Gran Turismo Review - Sony PSP

A game review of Sony Entertainment's Gran Turismo on Sony PSP

Gran Turismo Review, Sony PSP

One of the most hotly anticipated titles for the PSP, Gran Turismo has taken its sweet time in appearing on the handheld but it is finally here, albeit with some rather severe cuts. Fans of the series will be delighted with its familiar feel and the selection of vehicles on offer but may feel let down by its limited scope.

First and most shocking of all, is the lack of a proper career mode. It seems strange to be playing a Gran Turismo game without the obligatory challenges and set races, instead there are only three single player modes; time trial, single race and drift trial. There are a few set challenges in the form of 'driving challenges' similar to the driving license sections of previous versions but there are only a few of them. Multiplayer as well seems to have suffered from the axe with no online play whatsoever. Gran Turismo can only be played multiplayer with up to three friends via a wifi connection. It's fun and just what you'd expect, but considering that nearly every other racer these days has the option to compete with other people around the world, it seems unforgivable that Gran Turismo doesn't allow you to take your finely tuned beasts out onto the world raceway.

Putting these surprising absences aside, Gran Turismo's main single player experience is actually a very polished recreation of the type of highly realistic racing and car collecting that is synonymous with the franchise. Instead of a career mode the game is geared towards the player customizing their own race challenges to compete in. Players choose which track to race on (all of which are available from the start), how many laps and which car from your collection to race in. The more challenging the setup is, the more potential credits that can be earned by successfully ranking in the top three. It'll come as no surprise to regular Turismo players that the car you start with is woefully low powered and feels sluggish compared to the more expensive cars. Winning races gives you credits which are used (surprise surprise) to buy new cars and customization options , so far so Turismo, but it is here where the game really shines. There are a staggering eight hundred different models of car you can buy from a huge variety of dealers. My mind boggles at how they have managed to fit so many distinctly different brum brums onto the tiny little UMD. It is a real feat and one which pays off dividends as the urge to buy and collect these shiny new cars is the same urge that keeps you playing and racing through GT's frankly limited single player modes. As in every other Gran Turismo game, each new acquisition can be tinkered with to your heart's content and again the wealth of choice when it comes to fine tuning your racers is bewilderingly impressive. But even the tuning side of the game, which will only really appeal to the hardcore tech-head fan base, suffers from limitations as tuning options can only be saved for 30 of your cars, which out of a potential 800 is quite a paltry figure.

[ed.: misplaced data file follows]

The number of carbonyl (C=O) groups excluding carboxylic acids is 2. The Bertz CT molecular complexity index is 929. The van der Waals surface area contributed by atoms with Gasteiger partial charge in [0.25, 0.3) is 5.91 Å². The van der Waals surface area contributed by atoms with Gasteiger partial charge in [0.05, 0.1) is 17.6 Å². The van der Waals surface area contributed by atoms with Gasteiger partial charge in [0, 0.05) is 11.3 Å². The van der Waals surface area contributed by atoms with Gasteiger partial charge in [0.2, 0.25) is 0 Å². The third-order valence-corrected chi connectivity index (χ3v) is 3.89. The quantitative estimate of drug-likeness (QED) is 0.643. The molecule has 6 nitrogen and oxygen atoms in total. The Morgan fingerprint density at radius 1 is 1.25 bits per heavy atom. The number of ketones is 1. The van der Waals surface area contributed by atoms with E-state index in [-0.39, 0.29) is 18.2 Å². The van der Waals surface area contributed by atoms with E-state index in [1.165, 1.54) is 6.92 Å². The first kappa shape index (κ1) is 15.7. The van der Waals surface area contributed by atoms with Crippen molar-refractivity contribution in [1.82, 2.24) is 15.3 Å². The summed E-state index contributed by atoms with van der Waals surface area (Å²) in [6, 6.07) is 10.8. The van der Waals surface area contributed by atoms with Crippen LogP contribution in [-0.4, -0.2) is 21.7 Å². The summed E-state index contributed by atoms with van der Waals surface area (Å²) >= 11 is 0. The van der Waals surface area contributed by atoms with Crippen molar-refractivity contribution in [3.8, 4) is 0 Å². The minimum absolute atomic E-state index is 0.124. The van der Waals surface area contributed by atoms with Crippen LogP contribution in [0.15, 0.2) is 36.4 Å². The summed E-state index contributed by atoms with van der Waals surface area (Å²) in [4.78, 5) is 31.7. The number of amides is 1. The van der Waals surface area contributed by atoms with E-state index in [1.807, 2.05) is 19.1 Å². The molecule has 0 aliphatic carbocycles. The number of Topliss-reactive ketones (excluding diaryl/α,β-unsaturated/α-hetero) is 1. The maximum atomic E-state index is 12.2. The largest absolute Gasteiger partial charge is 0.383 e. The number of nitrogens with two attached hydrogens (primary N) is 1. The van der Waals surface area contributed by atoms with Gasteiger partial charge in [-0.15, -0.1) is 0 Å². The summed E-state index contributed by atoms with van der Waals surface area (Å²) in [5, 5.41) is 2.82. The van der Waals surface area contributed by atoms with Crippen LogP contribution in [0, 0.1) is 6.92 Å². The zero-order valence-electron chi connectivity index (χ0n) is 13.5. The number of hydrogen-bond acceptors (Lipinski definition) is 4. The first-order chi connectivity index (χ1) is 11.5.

However the actual racing itself looks great and feels great. The cars handle realistically even on the PSP's awful joystick thingy, meaning that taking the perfect corner is still as immensely satisfying as it always was. Subtle braking leads to a world of power-sliding nuances just waiting to be explored and the game's multiple camera angles are really the thing for showing off the tidy looking cars swerving and sliding across the game's forty-five tracks. Which, by the way, also look pretty fantastic and provide enough variety, ranging as they do from simple speedways to convoluted inner-city trails, to keep things from getting repetitive especially when you consider that they can all be raced in reverse. Sound wise, everything is as it should be, nice revving and engine sounds all bolster the realism that the series thrives on and are beefy enough in the faster cars to capture the sense of power that you've spent all your time saving credits for.

To sum up, Gran Turismo is a one trick pony, it is by far the most realistic and best looking racing game available on the PSP but it is let down by some large gaps in both its single player and multiplayer options which, unfortunately for me, damages its longevity. However more devout Gran Turismo fans will still get plenty of pleasure from this stripped down 'pick up and play' release.

7 out of 10